Thu. May 23rd, 2024

Review: Civil War

The basic idea with Alex Garland’s Civil War is it’s some time in the future and some of the US States, especially California and Texas, have broken away from the rest of the country resulting in a Civil War. It stars Kirsten Dunst as a photojournalist on a quest to travel from New York to Washington DC to witness and hopefully interview the President before he is deposed or assassinated. That’s the basic McGuffin of the story, but it’s really there to give us a glimpse of an America under the heal of civil war. And boy do we see it!

An interesting aspect of the story is that a lot of what Dunst and her journalist pals see is straight out of the Middle East conflict playbook, just transplanted to the US. Cities reduced to rubble, refugees moving along roads, gunmen on roofs, suicide bombers rushing in with American flags to blow up ‘the enemy’. All the gun maniacs come out of the woodwork, and the White House is stormed by troopers and our journos in a deliriously crazy as batshit finale, which I loved. It certainly gives one pause for thought.

I’m not sure how much sense we’re supposed to make of all this though. I think one of Garland’s ideas is that wars don’t make sense. We don’t even know why the war started, and we certainly don’t know whose side to be on. Even the fact that Dunst’s photojournalist uses a digital camera to record what she experiences, while a younger protege, played by Cailee Spaeny, uses a film camera, complete with developing tank (hey, I used to have one of those!) lacks sense. Is the Cailee character expecting things to get so bad there’ll be no electricity at some point? Looking for practicalities in this film is pointless. Personally, I doubt very much whether journalists will keep doing their job when the shit hits the fan. They’ll have no one to present their reportage to, for starters. I suspect gung ho journos like we see in this film almost only ever exist in Hollywood. And doesn’t the White House have bunkers and escape tunnels out of there and shit? Isn’t there a helipad on the roof?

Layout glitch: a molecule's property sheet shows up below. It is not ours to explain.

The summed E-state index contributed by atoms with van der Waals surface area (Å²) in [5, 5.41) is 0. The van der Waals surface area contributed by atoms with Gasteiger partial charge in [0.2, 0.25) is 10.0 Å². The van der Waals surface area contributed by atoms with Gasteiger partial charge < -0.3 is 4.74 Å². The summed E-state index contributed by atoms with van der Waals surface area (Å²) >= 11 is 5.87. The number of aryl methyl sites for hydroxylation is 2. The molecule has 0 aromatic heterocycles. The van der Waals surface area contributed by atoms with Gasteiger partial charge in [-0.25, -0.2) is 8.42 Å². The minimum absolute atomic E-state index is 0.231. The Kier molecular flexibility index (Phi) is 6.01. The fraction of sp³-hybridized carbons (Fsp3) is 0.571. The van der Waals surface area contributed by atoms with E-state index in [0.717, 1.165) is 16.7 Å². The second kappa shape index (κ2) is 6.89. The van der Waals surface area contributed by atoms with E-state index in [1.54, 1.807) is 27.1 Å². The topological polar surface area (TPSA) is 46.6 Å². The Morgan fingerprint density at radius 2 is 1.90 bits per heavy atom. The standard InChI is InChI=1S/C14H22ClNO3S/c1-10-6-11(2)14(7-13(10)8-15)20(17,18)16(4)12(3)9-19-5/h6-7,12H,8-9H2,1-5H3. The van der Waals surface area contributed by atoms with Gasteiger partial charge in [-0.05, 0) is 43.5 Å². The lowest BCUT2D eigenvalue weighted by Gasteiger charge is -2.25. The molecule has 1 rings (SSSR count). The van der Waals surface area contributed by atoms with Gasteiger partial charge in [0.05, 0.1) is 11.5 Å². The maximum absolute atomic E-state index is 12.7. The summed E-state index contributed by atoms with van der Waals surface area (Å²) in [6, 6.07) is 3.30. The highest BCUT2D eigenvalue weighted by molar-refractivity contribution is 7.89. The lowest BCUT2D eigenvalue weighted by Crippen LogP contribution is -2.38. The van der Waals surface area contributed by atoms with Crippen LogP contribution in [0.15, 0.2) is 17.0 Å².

No, I think this film is a warning, or a presentiment, of things to come if the American people and the American system don’t get their act together. Garland seems to be pointing to the possible re-election of a certain crazy as batshit ex-President. Which, when you think about it, is a pretty interesting reason for a film to exist.